A New Way to Give Your Money Away
IF you have philanthropic aspirations, but are short the half a million dollars that attorneys recommend as a minimum to set up a private foundation, there may be an alternative.
For a low-budget $10,000 you can now start a foundation under your own name with Fidelity Investments' Charitable Gift Fund without the usual administrative hassle, legal counsel, and high fees. If $10,000 is still a stretch, you can pool resources with family or friends without losing tax benefits and flexibility in gifting out your dollars.
That's the pitch made by Fidelity's Jamie Jaffee, the fund's executive director.
The first Internal Revenue Service-approved public charity for a financial services company, the Gift Fund enables donors to distribute their dollars to any charity, at any time, in any amount over $250.
Ms. Jaffee says the fund alleviates the end-of-year pressure of deciding which charities to support and how generously - a choice that can be formidable. Americans gave away $125 billion in 1991 to 500,000 nonprofit organizations.
Retiree Elvar Polk, a charter member of the fund, says, "the basic appeal was the fact that you could take a tax deduction on your contribution going in and then not decide what charities to gift it to until later."
Mr. Polk and his wife Mary, who each have a charitable account with Boston-based Fidelity, worry that the new administration in Washington might make them wish they hadn't made their tax-deductible contributions so far in advance.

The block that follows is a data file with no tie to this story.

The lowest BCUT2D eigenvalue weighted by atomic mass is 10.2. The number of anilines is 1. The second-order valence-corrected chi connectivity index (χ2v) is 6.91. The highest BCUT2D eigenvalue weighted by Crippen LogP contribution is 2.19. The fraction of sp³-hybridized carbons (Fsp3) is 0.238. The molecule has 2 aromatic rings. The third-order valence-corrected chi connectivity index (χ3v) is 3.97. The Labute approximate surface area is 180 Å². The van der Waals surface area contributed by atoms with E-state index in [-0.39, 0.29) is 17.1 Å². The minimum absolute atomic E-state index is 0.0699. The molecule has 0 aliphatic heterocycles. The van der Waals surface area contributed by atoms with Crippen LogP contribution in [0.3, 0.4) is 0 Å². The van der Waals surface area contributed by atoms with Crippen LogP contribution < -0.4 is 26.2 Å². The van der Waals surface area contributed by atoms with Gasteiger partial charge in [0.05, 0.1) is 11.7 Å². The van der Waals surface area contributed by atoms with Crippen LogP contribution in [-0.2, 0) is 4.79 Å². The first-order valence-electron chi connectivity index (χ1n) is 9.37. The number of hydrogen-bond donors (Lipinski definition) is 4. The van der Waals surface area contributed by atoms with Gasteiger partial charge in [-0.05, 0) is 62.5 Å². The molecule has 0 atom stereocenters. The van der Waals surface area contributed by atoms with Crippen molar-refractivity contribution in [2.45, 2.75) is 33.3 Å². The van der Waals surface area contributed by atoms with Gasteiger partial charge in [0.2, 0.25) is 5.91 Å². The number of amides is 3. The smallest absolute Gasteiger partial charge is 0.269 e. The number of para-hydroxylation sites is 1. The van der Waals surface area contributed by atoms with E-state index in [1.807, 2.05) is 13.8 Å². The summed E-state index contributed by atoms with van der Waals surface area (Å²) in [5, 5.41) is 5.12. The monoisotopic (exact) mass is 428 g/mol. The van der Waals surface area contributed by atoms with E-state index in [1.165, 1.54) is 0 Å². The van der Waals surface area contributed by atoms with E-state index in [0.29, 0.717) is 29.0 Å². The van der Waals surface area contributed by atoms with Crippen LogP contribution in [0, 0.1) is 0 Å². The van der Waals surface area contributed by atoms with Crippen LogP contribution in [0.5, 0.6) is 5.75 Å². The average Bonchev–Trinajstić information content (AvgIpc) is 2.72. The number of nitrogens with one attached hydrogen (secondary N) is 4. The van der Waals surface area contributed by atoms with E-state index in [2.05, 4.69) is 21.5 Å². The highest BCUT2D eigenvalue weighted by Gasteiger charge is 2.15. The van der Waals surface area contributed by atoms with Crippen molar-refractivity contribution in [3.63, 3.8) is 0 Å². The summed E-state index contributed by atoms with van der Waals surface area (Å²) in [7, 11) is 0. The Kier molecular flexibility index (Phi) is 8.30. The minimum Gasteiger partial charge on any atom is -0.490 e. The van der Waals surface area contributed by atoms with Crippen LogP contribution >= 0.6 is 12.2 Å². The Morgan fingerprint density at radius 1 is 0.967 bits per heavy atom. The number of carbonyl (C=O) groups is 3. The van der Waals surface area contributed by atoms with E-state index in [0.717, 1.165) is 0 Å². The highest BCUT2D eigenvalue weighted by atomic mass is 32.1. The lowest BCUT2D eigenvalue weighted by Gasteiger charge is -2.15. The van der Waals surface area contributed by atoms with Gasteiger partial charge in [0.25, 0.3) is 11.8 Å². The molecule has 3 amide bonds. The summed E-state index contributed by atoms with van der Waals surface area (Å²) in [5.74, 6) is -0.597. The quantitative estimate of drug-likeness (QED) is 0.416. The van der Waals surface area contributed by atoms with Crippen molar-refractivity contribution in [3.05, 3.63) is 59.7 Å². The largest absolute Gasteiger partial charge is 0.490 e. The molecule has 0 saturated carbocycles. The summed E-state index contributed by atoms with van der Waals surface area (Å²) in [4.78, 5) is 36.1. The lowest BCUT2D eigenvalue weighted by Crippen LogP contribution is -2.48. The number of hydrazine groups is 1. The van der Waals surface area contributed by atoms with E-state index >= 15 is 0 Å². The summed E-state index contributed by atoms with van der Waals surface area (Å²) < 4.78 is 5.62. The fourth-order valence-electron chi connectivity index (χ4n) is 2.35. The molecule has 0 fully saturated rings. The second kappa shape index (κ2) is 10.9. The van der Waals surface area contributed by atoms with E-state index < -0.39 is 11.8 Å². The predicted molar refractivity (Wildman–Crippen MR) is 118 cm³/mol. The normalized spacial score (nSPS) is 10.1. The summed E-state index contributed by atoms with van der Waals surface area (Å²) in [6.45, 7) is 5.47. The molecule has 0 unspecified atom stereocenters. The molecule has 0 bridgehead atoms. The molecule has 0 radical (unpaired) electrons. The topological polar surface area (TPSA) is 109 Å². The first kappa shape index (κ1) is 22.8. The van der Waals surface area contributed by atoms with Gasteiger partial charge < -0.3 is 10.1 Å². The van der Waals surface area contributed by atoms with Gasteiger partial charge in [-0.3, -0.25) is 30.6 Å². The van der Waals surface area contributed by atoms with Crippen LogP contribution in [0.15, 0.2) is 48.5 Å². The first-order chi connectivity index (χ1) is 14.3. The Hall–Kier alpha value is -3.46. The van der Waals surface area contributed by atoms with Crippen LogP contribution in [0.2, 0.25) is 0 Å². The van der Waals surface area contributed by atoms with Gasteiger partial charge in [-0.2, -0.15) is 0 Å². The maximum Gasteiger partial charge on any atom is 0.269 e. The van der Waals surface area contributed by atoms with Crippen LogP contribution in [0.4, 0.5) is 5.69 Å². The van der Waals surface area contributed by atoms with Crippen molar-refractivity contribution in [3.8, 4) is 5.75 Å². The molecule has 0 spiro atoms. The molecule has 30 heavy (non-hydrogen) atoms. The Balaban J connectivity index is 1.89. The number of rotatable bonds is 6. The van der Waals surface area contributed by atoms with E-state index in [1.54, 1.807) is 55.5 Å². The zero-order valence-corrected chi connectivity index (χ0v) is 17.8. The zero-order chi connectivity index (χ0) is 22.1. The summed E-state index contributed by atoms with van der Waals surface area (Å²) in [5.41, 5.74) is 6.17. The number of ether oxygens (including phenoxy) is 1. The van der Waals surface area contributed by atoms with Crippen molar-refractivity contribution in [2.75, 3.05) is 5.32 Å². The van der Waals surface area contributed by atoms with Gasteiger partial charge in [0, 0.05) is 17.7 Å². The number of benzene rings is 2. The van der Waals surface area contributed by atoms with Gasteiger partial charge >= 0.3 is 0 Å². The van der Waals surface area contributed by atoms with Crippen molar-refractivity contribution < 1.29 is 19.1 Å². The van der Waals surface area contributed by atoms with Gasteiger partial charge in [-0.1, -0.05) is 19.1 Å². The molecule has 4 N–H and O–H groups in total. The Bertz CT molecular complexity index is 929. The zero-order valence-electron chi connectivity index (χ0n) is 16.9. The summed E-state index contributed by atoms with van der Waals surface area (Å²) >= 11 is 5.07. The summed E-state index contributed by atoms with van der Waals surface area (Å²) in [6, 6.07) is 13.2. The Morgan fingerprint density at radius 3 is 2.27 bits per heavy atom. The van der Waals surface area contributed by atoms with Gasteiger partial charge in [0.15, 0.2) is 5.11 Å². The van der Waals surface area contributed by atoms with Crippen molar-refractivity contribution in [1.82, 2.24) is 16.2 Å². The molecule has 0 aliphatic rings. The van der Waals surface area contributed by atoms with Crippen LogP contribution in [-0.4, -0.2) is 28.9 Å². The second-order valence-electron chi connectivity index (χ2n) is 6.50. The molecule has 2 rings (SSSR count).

"Now that we have a Mr. Clinton running the government of the United States, taxes will go up," Polk predicts in a telephone interview from their winter home in Florida. "So probably I lost something there taxwise - rather than making contributions in the future on a year-to-year basis when I might be in a higher tax bracket."
Jaffee is excited about the fund's philanthropic potential. Set up in late 1991 but not launched publicly until Labor Day last year, the fund has attracted almost 600 donors and swelled three investment pools within the Gift Fund to $30 million. More than $4 million have been distributed in donations.
"This is just one more tool or one more vehicle that a prospective donor will have for building an endowment and having more to give away in the future," Jaffee says.
In addition, she says nonprofits across the country are starting to contact her about how to spread the word to their donor base.
Most of the Gift Fund's donors at present are individuals rather than corporations and run the gamut from those who already have private foundations and see this as another option to baby boomers with bumper salary bonuses they want to give away over time.
Last year's returns on two of the three pools of funds - which have "growth," "equity income," and "interest income" strategies - outperformed the Standard & Poor's 500 stock index. Unlike the usual bank-managed charitable trust, all interest earned goes back into the donor's account.
Of course, "we don't get the tax advantage of that," Polk says. "We just get more money to give away."